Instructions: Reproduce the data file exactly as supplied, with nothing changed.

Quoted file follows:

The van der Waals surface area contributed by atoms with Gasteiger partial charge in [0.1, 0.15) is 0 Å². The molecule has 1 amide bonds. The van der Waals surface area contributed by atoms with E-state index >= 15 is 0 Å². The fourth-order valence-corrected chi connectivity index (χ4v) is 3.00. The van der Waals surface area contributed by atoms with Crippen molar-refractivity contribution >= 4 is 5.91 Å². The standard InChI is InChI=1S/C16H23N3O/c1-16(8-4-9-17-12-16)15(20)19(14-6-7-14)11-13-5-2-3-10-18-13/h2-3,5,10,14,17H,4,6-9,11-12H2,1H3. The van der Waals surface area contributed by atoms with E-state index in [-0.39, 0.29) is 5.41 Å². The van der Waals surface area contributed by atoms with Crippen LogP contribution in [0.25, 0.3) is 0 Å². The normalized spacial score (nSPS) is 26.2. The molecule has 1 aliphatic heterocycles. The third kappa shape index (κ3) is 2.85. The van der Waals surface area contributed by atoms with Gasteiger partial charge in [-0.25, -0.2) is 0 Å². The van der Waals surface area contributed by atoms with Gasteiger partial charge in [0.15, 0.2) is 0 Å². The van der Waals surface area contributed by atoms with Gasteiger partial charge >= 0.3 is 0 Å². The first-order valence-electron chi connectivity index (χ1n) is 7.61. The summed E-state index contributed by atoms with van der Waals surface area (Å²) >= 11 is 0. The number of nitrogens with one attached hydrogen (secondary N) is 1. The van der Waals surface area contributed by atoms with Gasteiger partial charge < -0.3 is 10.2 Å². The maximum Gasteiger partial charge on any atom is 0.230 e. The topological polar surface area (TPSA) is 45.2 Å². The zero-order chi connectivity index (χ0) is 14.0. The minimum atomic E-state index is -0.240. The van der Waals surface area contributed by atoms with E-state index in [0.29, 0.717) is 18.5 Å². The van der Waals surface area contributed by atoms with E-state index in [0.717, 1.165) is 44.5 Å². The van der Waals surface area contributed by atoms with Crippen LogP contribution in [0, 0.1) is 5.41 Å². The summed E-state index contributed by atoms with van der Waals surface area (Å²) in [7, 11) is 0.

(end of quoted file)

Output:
The van der Waals surface area contributed by atoms with Gasteiger partial charge in [0.1, 0.15) is 0 Å². The molecule has 1 amide bonds. The van der Waals surface area contributed by atoms with E-state index >= 15 is 0 Å². The fourth-order valence-corrected chi connectivity index (χ4v) is 3.00. The van der Waals surface area contributed by atoms with Crippen molar-refractivity contribution >= 4 is 5.91 Å². The standard InChI is InChI=1S/C16H23N3O/c1-16(8-4-9-17-12-16)15(20)19(14-6-7-14)11-13-5-2-3-10-18-13/h2-3,5,10,14,17H,4,6-9,11-12H2,1H3. The van der Waals surface area contributed by atoms with E-state index in [-0.39, 0.29) is 5.41 Å². The van der Waals surface area contributed by atoms with Crippen LogP contribution in [0.25, 0.3) is 0 Å². The normalized spacial score (nSPS) is 26.2. The molecule has 1 aliphatic heterocycles. The third kappa shape index (κ3) is 2.85. The van der Waals surface area contributed by atoms with Gasteiger partial charge in [-0.25, -0.2) is 0 Å². The van der Waals surface area contributed by atoms with Gasteiger partial charge in [0.15, 0.2) is 0 Å². The van der Waals surface area contributed by atoms with Gasteiger partial charge >= 0.3 is 0 Å². The first-order valence-electron chi connectivity index (χ1n) is 7.61. The summed E-state index contributed by atoms with van der Waals surface area (Å²) >= 11 is 0. The number of nitrogens with one attached hydrogen (secondary N) is 1. The van der Waals surface area contributed by atoms with Gasteiger partial charge < -0.3 is 10.2 Å². The maximum Gasteiger partial charge on any atom is 0.230 e. The topological polar surface area (TPSA) is 45.2 Å². The zero-order chi connectivity index (χ0) is 14.0. The minimum atomic E-state index is -0.240. The van der Waals surface area contributed by atoms with E-state index in [0.29, 0.717) is 18.5 Å². The van der Waals surface area contributed by atoms with E-state index in [0.717, 1.165) is 44.5 Å². The van der Waals surface area contributed by atoms with Crippen LogP contribution in [0, 0.1) is 5.41 Å². The summed E-state index contributed by atoms with van der Waals surface area (Å²) in [7, 11) is 0.